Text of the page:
I too have clients who thank me at the end of counseling for the difference I have made in their lives and for saving them, but I always remember to do the same as was done for me. I do not take credit for my clients’ triumphs and successes because it is not mine to be had. I take extreme joy when I witness clients have revelations and make progress, but I do not hold it as my success. It is theirs; they have rightly earned it. As a clinician, my role is to provide clients information and the tools they need to be healthy. I have modeled empathy for them by being a shoulder to cry on and an ear to listen, which made them feel heard. So many who have come my way have not felt or had empathy in their life for the longest time. But I am not the one doing the work, making the choice to change and putting behavioral change into place, so I cannot take credit. 

As clinicians, we are not saviors. Instead, we should strive to be helpers. We do not enable clients or have them so reliant on us that they cannot choose or change for themselves. Instead, we work with our clients to help them move toward self-empowerment. I love being a counselor; I am blessed to be able to do it each day because seeing changes in clients’ lives unfold before me is a powerful experience.

It is important for clinicians to remain in a humble mindset and give clients credit for their successes. I see many clinicians who take this path and clients are more thankful for it. I once had a client, who after I told them it was not my credit to take, turned back to me and said, “Thank you. I do need to give myself credit when it is earned and stop giving my credit and my power away to people.” The client patted themself on the back and walked out the door. We worked together for several more sessions, and the client’s confidence continued to bloom to the point they no longer needed counseling, and I was thrilled to witness their success.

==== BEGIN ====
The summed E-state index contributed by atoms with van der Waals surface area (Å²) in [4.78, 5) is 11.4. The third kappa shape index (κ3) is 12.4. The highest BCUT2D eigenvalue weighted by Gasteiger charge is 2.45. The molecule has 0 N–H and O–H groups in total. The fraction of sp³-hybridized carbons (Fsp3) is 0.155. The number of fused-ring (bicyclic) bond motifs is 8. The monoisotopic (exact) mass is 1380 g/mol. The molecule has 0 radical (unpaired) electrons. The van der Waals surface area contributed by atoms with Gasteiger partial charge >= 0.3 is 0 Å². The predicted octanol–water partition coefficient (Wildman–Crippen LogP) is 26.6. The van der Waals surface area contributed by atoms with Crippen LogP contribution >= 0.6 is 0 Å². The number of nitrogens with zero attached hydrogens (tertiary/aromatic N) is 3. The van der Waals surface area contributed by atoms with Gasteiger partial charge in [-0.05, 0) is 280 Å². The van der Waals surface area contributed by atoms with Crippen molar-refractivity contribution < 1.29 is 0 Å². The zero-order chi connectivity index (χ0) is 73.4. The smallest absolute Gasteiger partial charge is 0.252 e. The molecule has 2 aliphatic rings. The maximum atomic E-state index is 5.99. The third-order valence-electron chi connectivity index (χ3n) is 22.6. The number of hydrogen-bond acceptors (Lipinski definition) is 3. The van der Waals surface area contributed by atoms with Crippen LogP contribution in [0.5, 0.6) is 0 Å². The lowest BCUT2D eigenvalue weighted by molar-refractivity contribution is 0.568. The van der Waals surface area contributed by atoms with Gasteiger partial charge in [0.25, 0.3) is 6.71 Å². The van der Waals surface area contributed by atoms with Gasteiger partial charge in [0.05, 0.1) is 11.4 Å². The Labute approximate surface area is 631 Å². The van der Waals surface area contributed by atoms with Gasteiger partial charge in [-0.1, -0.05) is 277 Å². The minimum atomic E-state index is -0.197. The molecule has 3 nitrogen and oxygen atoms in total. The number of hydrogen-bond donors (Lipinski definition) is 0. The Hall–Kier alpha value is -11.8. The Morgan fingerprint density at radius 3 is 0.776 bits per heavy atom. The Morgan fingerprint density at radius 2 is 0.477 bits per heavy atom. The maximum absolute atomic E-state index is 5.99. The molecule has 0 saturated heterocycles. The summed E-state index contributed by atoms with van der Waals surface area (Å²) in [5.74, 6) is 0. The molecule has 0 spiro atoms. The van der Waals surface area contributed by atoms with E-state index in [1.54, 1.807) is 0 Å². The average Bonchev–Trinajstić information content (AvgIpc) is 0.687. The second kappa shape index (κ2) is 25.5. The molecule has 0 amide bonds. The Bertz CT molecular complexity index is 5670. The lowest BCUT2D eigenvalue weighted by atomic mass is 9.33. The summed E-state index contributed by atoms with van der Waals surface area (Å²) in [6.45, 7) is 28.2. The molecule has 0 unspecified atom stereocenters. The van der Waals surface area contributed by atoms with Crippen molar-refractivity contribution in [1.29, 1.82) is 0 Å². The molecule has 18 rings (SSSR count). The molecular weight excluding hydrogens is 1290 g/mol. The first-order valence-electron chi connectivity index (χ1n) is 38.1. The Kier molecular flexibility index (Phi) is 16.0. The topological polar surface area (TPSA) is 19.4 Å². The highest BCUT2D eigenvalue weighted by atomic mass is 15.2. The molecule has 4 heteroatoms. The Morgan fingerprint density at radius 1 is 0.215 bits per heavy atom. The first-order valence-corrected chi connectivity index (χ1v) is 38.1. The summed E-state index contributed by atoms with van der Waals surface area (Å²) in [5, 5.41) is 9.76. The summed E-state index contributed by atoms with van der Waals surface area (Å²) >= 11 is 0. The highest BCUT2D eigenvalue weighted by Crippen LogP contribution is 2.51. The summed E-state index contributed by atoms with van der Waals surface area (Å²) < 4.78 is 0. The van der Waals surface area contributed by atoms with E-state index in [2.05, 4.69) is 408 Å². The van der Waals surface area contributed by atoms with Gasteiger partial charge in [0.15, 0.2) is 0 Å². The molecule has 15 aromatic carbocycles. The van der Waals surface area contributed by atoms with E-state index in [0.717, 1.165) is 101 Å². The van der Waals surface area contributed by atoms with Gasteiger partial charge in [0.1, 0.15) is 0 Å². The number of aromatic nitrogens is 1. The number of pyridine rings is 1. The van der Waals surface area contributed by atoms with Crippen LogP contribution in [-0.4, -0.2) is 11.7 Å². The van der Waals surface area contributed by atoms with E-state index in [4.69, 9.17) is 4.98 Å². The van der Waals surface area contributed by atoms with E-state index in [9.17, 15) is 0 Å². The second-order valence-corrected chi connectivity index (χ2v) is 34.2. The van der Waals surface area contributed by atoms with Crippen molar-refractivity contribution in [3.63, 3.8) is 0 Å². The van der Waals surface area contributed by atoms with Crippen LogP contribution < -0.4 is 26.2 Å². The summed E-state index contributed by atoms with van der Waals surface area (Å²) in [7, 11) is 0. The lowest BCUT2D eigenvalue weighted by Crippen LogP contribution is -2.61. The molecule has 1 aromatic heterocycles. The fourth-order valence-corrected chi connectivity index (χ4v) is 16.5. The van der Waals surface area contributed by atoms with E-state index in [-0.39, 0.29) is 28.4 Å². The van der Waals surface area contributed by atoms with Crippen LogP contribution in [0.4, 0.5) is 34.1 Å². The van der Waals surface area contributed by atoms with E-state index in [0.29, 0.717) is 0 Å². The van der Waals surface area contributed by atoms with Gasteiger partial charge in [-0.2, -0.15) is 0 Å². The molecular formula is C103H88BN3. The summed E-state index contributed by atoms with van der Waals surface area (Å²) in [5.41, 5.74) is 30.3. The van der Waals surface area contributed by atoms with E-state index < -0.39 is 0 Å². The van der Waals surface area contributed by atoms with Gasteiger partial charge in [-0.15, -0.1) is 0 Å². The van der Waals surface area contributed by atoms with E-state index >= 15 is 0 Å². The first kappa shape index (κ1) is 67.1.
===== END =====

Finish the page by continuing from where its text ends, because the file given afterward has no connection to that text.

When clients gain courage, confidence, strength and self-esteem in counseling, they are able to apply those skills outside the session and continue to have success even after their time in therapy ends. It will also better prepare them to face and overcome challenging moments and disappointments and move back toward living and thriving. Roy Baumeister and colleagues’ research, published in Psychological Science in the Public Interest in 2003, shows that people with high self-esteem are better able to overcome challenges. Encouraging clients to take credit for the success they have while in treatment is another way clinicians can work to increase a client’s self-esteem. In turn, helping clients increase their self-esteem allows them to make greater strides not only in treatment but also after they leave a clinician’s care.

Empowering clients 

If we work from a belief that we are “saving” clients, then we are stripping them of their ability to be empowered. Empowerment is a key aspect to any mental health treatment. The strengths-based approach in counseling, created by psychologist Donald Clifton, works on the premise that focusing on a client’s strengths, rather than their faults, allows them to see all they are capable of and develops their belief in themselves and therefore their success. Helping clients see the capabilities that lie within is the essence of clinical work.